Last week's training started out as strong as Week2 but faded a bit at the end. For one thing, the summer weather arrived bringing Heat and Humidity, the problem children of Summertime. My easy run Monday evening wasn't bad, though I cannot say the same for my running mate Hugh. Hugh had his knee scoped in early April and while he has been cleared to run, he is experiencing the same post-injury issue I am going through: re-establishing his running endurance.
When you run as many marathons as we have, you get use to logging a high amount of miles per month. While we always Respect the Distance, we also expect an easy 5 mile run to involve more effort putting on our running clothes than actually pounding out the mileage. So when you miss a significant amount of time through injury or other inactivity, you are back to square one with regard to your running capabilities. It's frustrating enough re-teaching your body to run the mileage you once ran without thinking about it. But humidity doesn't help and in fact zaps your energy reserves at twice the rate of a normal run.
On Thursday I got a couple of running friends together for hill work. Hills are generally hard to come by in Chicago and the marathon course doesn't really have any, unless you could a couple of overpasses on the last two miles of the course, including the PR-killing Roosevelt Rd at the course's end. However Hill Work is a tried and true part of speed conditioning, one that I've avoided for the last few years. So I decided to incorporate a hill workout every third week, to coincide with the standard marathon training cutback week.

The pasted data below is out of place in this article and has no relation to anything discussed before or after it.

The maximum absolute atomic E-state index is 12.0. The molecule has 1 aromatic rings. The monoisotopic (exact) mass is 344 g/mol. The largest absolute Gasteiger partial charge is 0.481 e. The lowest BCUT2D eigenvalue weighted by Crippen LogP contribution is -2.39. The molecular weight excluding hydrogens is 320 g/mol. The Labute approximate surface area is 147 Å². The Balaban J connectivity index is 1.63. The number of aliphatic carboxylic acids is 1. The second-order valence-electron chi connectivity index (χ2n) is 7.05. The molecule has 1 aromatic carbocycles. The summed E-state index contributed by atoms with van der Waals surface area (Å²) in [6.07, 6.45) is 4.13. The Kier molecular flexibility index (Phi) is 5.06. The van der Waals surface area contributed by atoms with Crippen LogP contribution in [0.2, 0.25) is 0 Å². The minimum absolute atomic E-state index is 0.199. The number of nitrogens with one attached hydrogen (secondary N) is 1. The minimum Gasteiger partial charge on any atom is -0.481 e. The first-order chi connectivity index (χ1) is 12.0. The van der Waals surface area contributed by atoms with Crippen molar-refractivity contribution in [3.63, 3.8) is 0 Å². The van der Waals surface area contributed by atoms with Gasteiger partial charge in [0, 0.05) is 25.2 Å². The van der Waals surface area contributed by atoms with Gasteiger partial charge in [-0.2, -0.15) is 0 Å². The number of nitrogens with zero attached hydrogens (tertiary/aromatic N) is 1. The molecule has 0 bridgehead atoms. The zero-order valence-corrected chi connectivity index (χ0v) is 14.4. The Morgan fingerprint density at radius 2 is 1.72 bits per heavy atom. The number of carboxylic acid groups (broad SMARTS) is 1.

We met at the sledding hill behind Soldier Field to do two sets of hill repeats. As typical, before we started the mindset was "two sets aren't worth my time coming out here...I'm gonna have to do 3 or 4 sets." A set is running up the hill at 5K pace, with a return job back down the hill (pseudo-recovery) and then right back up the hill again. This is repeated four times to make one set (about half a mile of total distance). Two and a half minute rest and then another set. After running the first set, everyone was like "one more set is plenty."
And keep in mind we skipped our two mile warm up because my runners showed up with bikes and backpacks and no way to safely secure them. We counted their bike ride over as their warm up but I was essentially cheating myself out of some mileage since I only got in a quick half mile warm up. My two runners want to do something every week so we decided we'll alternate between hill work and track work every Thursday. We'll see how this goes.
On Saturday my LR was supposed to be 10 miles but because of the muggy conditions and my co-group leader having some stomach issues, we cut it to 8 miles. I could have done the extra two on my own, but I had some things to do later in the day so the sooner we got home, the better.
And this is where the mental games begins. Intuitively, I know those missing miles from Thursday and Saturday won't really mean much as long I don't continue cutting runs short. But it is too easy to fall into a routine of cutting some miles here, missing a run there and not doing my cross training. Add in the summer cookouts, street fests and other events with temptations to eat bad and stay out late and before you know it, Autumn arrives and the marathon is just around the corner. You feel unprepared and you tell yourself that you won't finish the marathon/set a new PR/qualify for Boston because you slept in one Saturday in June!
Post a Comment
Comments Encouraged! And the nice thing about this blog is that I rarely get spam so don't need to moderate the comments.
I've set the comments up to allow anonymous users -- but I'd love it if you "signed" your comments (as some of my readers have done) just so you have an identity of sorts.